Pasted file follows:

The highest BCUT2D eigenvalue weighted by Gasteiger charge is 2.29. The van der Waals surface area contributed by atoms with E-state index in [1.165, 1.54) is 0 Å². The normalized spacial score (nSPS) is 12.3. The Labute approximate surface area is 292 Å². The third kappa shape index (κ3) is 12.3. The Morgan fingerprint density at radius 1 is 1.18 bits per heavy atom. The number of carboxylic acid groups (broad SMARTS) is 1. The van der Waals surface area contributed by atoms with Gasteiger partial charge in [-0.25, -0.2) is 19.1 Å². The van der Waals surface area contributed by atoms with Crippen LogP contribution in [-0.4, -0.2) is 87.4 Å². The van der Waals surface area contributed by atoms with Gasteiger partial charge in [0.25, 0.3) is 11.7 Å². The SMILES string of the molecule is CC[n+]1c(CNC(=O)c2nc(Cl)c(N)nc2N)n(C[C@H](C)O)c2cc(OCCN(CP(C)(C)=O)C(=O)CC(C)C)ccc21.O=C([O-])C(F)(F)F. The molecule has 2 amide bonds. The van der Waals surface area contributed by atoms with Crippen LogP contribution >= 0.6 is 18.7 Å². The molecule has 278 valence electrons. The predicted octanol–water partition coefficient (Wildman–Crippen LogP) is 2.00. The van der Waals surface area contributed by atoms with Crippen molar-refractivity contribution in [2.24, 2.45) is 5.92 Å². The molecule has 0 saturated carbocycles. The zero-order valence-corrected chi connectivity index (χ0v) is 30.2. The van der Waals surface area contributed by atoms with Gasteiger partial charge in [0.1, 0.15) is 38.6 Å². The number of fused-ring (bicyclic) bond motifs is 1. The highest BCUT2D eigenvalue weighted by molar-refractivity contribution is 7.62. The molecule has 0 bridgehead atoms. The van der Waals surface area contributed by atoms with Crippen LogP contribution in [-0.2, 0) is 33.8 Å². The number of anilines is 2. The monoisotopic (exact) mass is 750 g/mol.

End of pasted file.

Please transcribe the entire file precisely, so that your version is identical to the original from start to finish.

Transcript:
The highest BCUT2D eigenvalue weighted by Gasteiger charge is 2.29. The van der Waals surface area contributed by atoms with E-state index in [1.165, 1.54) is 0 Å². The normalized spacial score (nSPS) is 12.3. The Labute approximate surface area is 292 Å². The third kappa shape index (κ3) is 12.3. The Morgan fingerprint density at radius 1 is 1.18 bits per heavy atom. The number of carboxylic acid groups (broad SMARTS) is 1. The van der Waals surface area contributed by atoms with Gasteiger partial charge in [-0.25, -0.2) is 19.1 Å². The van der Waals surface area contributed by atoms with Crippen LogP contribution in [-0.4, -0.2) is 87.4 Å². The van der Waals surface area contributed by atoms with Gasteiger partial charge in [0.25, 0.3) is 11.7 Å². The SMILES string of the molecule is CC[n+]1c(CNC(=O)c2nc(Cl)c(N)nc2N)n(C[C@H](C)O)c2cc(OCCN(CP(C)(C)=O)C(=O)CC(C)C)ccc21.O=C([O-])C(F)(F)F. The molecule has 2 amide bonds. The van der Waals surface area contributed by atoms with Crippen LogP contribution >= 0.6 is 18.7 Å². The molecule has 278 valence electrons. The predicted octanol–water partition coefficient (Wildman–Crippen LogP) is 2.00. The van der Waals surface area contributed by atoms with Crippen molar-refractivity contribution in [2.24, 2.45) is 5.92 Å². The molecule has 0 saturated carbocycles. The zero-order valence-corrected chi connectivity index (χ0v) is 30.2. The van der Waals surface area contributed by atoms with Gasteiger partial charge in [0.1, 0.15) is 38.6 Å². The number of fused-ring (bicyclic) bond motifs is 1. The highest BCUT2D eigenvalue weighted by molar-refractivity contribution is 7.62. The molecule has 0 bridgehead atoms. The van der Waals surface area contributed by atoms with Crippen LogP contribution in [-0.2, 0) is 33.8 Å². The number of anilines is 2. The monoisotopic (exact) mass is 750 g/mol.